A Surprisingly Successful Dual Driver Headphone: The Enigmacoustics Dharma D1000 Page 2


Sound Quality
Like the build quality, the sound quality of the Dharma is a bit of a mixed bag that in the end is a bit better then the sum of its parts. The thing that struck my ears when I first listened to the Dharma D1000 is its fairly good tonal balance. I would say it gets closest to neutral of all the cans heard at BigSound 2015. Relatively, the Ether and HD 800 are a bit brighter; the HE1000 is a bit laid back in the upper-mid-range; the LCD3 is a bit muffled in the lower treble; the Abyss mid-range is too withdrawn; and the PMx2 is a bit too polite lacking extension on either end, though it's very nicely balanced otherwise. For a dual driver headphone—heck, for any headphone—I find this a pretty stunning achievement.

But—and you knew there would be a but, didn't ya—it does suffer from two significant problems.

The bass, though not particularly well extended, is nicely balanced in the mix with a slight emphasis centering around 90-100Hz. The weird thing is that measurements show that the bass has huge distortion, which starts to rise below 400Hz to reach nearly 10% at 100Hz. Looking at the distortion measurements would have me thinking the bass would be a wooly, murky mess, but it just ain't so to my ears—nor the ears of most folks who listened at Big Sound 2015.


THD+Noise plot of the Enigmacoustics Dharma D1000.

Many times after eliciting opinions of the bass performance and getting word back that it seemed okay, I would show the listener the distortion curves. "No way!" would be an accurate characterization of the responses to the measurement. To this day, I simply can't believe the bass distortion is as high as measured. Yes, I can hear a thickness to the low notes and that they are not as well articulated as some other cans, but I've heard headphones that measure poorly in this area that are way worse sounding. In fact, I repeated these measurements four or more times and they come out exactly the same. Really, really, weird!

The other, somewhat more vexing issue, is the electret driver and its contribution to treble response and some people's feeling that there was some "discontinuity" during the hand-off between the dynamic and electret drivers. First, I need to say the Enigmacoustics claims the electret driver kicks in at about 10kHz and there is no cross-over shutting off the dynamic driver, so the electret should only be there to support some high frequency response. In a Big Sound post, I posited the tweeter was kicking in at about 6kHz. In response to that comment I received the following information from Enigmacoustics:

Our extremely elaborate and expensively researched/designed/customized paper-based full-range dynamic driver covers the entire spectrum from 20Hz ~ 20kHz. Therefore, the self-polarizing electrostatic driver, utilizing our patented SBESL (self-biased electrostatic) technology—same exact technology behind our groundbreaking Sopranino electrostatic super tweeter (aka the first-of-its-kind Ambience Restoration Device)—is strictly for compensating frequency range between 12kHz ~ 40kHz.

It is then impossible for anyone to detect any supposed flaw or discontinuity, because there simply isn't any cross-over network at the 6kHz frequency. We speculate the so-called discontinuity that some supposedly have picked up could very well be the product of one's own preconceived notion of our unique dual-transducer system, which subsequently may have altered their perception psycho-acoustically.

I have to say I entirely agree that the perception of a "discontinuity" by some might rightly be chalked up to "the product of one's own preconceived notion of our unique dual-transducer system." I personally did not hear anything I would characterize as a discontinuity in the treble. What I did hear, and measure, was a significant zingy peak at about 5-6kHz. At 10kHz and above, I felt the level was just a bit high, but, to the extent one can really hear these things clearly, I felt the upper-treble responded articulately.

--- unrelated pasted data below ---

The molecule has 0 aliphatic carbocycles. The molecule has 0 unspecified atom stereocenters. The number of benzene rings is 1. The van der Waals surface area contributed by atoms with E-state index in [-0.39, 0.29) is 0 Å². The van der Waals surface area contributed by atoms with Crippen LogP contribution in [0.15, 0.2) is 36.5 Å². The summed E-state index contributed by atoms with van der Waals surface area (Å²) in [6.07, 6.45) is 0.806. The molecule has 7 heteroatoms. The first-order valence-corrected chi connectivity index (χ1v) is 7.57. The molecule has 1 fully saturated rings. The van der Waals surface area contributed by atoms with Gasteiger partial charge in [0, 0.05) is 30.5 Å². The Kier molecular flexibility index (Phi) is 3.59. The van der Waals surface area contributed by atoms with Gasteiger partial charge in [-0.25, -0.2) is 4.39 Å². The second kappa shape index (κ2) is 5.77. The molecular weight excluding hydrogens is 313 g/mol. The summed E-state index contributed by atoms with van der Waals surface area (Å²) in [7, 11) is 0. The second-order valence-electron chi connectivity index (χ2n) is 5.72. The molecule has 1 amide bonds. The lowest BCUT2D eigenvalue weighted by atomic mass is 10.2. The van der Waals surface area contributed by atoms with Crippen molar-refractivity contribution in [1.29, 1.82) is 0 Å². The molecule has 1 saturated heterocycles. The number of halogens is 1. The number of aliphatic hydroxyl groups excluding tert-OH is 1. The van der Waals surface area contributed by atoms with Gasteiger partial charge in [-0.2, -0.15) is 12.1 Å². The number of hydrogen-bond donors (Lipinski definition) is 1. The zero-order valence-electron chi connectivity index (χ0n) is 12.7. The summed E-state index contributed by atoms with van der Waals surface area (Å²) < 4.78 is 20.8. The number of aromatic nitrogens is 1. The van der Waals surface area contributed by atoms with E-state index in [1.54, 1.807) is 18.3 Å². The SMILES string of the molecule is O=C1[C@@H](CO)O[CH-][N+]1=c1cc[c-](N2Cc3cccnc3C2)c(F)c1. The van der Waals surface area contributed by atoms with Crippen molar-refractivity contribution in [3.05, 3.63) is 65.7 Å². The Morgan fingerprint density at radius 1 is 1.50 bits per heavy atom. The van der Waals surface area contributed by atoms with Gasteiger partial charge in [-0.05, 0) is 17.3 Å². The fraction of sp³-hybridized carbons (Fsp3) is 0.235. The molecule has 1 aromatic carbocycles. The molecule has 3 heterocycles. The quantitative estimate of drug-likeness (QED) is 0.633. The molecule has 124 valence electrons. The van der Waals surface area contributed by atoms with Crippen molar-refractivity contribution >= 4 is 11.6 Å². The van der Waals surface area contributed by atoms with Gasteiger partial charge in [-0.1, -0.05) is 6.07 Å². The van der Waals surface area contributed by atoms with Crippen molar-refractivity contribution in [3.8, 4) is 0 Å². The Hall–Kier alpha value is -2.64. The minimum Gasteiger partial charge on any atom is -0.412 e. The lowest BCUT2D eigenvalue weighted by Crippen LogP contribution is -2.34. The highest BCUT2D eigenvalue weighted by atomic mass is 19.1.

However, there is this....


Impedance and Phase response of the Enigmacoustics Dharma.

The Dharma has a significant swing in impedance and electrical phase occurring in the 2-4kHz region. The only thing I can attribute this to is the reactivity of the filter controlling the signal to the electret and the driver itself. The plots would lead me to assume the electret driver is turning on much lower in frequency than the claimed 10kHz. To be truthful, I just don't know, and have no way to determine it.

One thing I do know is that there is an emphasis at 5-6kHz that does produce a tingy-zingy character at that point. When I went through the process of EQing the headphones while listening to pink noise, the emphasis there was readily heard, and sounded much better when dialed out. Here's my EQ plot.


If you've seen my EQ plots in the Ether and HE1000 reviews, you'll notice I had to do less adjustment through the mid-range on the Dharma, indicating its overall better tonal balance.

Imaging on the Dharma was good—better than the LCD-3, but not as open sounding as the Ether, HE1000, and HD 800. Dynamics also was good, but not great, being somewhat hampered by the lack of strong bass punch.

Enigmacoustics should be applauded for producing a competitive product in their inaugural foray into the world of high-end headphones. This is not an easy category to enter, and the Dharma pretty easily bests many well known headphone makers who pose with flagships in the category that don't remotely cut the mustard. But it's also a category where I really can't pull my punches.

Physically, the Dharma does well with build quality and styling, but falls a tad short on comfort—which again is good, but not great. It falls a little shorter on the sound front with a somewhat slow bass response—though it sounds no where near as bad as it measures—and a bit of a zingy treble around 5-6kHz.

If you're looking for your one and only end-game headphone I wouldn't recommend the Dharma—a better choice might be the Mr. Speakers Ether, HiFiMAN Edition X (review coming soon), or Sennheiser HD 800. But if you're an aficionado with multiple high-end cans looking to add another interesting headphone to your collection, the Enigmacoustics Dharma D1000 may well be an out-of-the-ordinary and satisfying exploration. It's easily the best dual-driver headphone I've heard. So, a cautious recommendation from me.